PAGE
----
Maui News

BREAKING: Little Fire Ant Infestation Confirmed at Twin Falls, Maui

November 27, 2019, 1:35 PM HST
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An infestation of little fire ants has been detected and confirmed at the area known as Twin Falls in East Maui.

The infestation was reported in early November, by both an area resident living within the infested zone and a former employee of the Maui Invasive Species Committee who had been stung while visiting the popular hiking and swimming site off the Hāna Highway.

MISC representatives say that on Hawaiʻi Island, residents and visitors have abandoned popular trails and waterfall hikes because of the rain of stinging ants that fall on them as they pass through overhanging vegetation.

On Nov. 14, two dozen people – both local residents and community members from elsewhere on Maui, worked with MISC and Hawaiʻi Department of Agriculture personnel to place and collect samples to determine the size and spread of the infestation.

At approximately eight acres, the infestation encompasses several homes and some areas frequented by hikers and swimmers. Samples collected downstream from the core of the infestation have little fire ants – additional survey work will determine if the ants have spread along the waterway.

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This find marks the third detection of the year on Maui, consistent with the trend of detecting two to three little fire ant populations each year.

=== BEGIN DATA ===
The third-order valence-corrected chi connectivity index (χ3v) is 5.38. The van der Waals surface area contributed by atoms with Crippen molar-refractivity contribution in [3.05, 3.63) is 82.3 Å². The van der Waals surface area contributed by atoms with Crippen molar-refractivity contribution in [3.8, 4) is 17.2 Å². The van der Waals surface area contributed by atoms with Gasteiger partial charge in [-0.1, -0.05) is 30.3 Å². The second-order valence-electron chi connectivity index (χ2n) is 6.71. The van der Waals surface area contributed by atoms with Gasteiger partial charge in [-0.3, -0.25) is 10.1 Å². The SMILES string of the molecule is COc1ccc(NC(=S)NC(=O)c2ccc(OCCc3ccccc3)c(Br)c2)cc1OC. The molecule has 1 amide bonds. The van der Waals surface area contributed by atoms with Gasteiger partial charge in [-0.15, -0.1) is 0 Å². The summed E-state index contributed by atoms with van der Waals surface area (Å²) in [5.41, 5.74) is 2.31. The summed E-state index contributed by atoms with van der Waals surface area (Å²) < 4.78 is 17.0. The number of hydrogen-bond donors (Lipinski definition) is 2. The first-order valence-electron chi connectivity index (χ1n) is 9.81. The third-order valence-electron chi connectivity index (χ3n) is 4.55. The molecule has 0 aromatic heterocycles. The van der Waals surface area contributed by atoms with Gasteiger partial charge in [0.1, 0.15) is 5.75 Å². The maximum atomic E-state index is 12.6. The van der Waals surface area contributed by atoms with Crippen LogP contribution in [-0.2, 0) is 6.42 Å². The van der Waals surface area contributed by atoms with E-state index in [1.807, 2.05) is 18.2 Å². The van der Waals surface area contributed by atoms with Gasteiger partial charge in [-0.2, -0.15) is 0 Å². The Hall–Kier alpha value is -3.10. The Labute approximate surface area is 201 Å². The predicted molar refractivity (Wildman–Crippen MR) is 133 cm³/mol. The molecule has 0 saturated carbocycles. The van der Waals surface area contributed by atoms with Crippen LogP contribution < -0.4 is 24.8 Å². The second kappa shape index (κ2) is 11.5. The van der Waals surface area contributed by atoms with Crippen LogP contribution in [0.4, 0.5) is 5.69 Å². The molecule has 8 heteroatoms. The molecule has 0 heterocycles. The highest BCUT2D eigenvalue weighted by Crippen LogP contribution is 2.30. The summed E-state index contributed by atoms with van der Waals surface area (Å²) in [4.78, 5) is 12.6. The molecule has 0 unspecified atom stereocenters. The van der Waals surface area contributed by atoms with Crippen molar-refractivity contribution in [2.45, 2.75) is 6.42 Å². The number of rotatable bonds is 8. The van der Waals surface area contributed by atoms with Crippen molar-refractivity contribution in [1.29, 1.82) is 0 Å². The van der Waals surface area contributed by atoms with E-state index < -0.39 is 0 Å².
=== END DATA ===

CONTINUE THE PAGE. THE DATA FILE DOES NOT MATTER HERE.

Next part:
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“We are fortunate to have strong community awareness – public reporting of little fire ants continues to be the most effective way to find populations,” said Adam Radford, MISC manager. MISC is actively treating ten populations of little fire ants.

Thanks to funding from Maui County and the Hawaiʻi Invasive Species Council the LFA response team is expanding by two to address this growing problem. MISC continues to partner with Maui HDOA staff in following up on reports and treatment efforts from Kapalua to Hāna. The most important part of successful containment is community participation.

“If we are to keep little fire ants from becoming established, we need to find the populations early while they are still small – – we need the community to remain vigilant, actively checking for little fire ants whenever new material (potted plants, mulch, or anything stored outside) is introduced to their homes and reporting suspected populations of little fire ants early on. We know new populations will continue to be discovered, and we’re prepared for that, we’ve been highly successful at removal throughout Maui,” said Radford.

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There will be a community meeting on Thursday, Dec. 5, at 6 p.m. at the Haʻikū Community Center to discuss what is known about the Twin Falls little fire ant infestation and plans for eradication.

Visit stoptheant.org to find out more information on collecting samples of ants and the status of LFA on Maui and throughout the state. Suspected populations of little fire ants can be reported to the Maui Branch of the Hawaiʻi Department of Agriculture at (808) 873-3080, or the Maui Invasive Species Committee at (808) 573-6472.

Little Fire Ants. PC: Maui Invasive Species Committee.

Little Fire Ants. PC: Maui Invasive Species Committee.

Little Fire Ants. PC: Maui Invasive Species Committee.

Little Fire Ants. PC: Maui Invasive Species Committee.

Little Fire Ant infestation, Waiheʻe, Maui. PC: Maui Invasive Species Committee.

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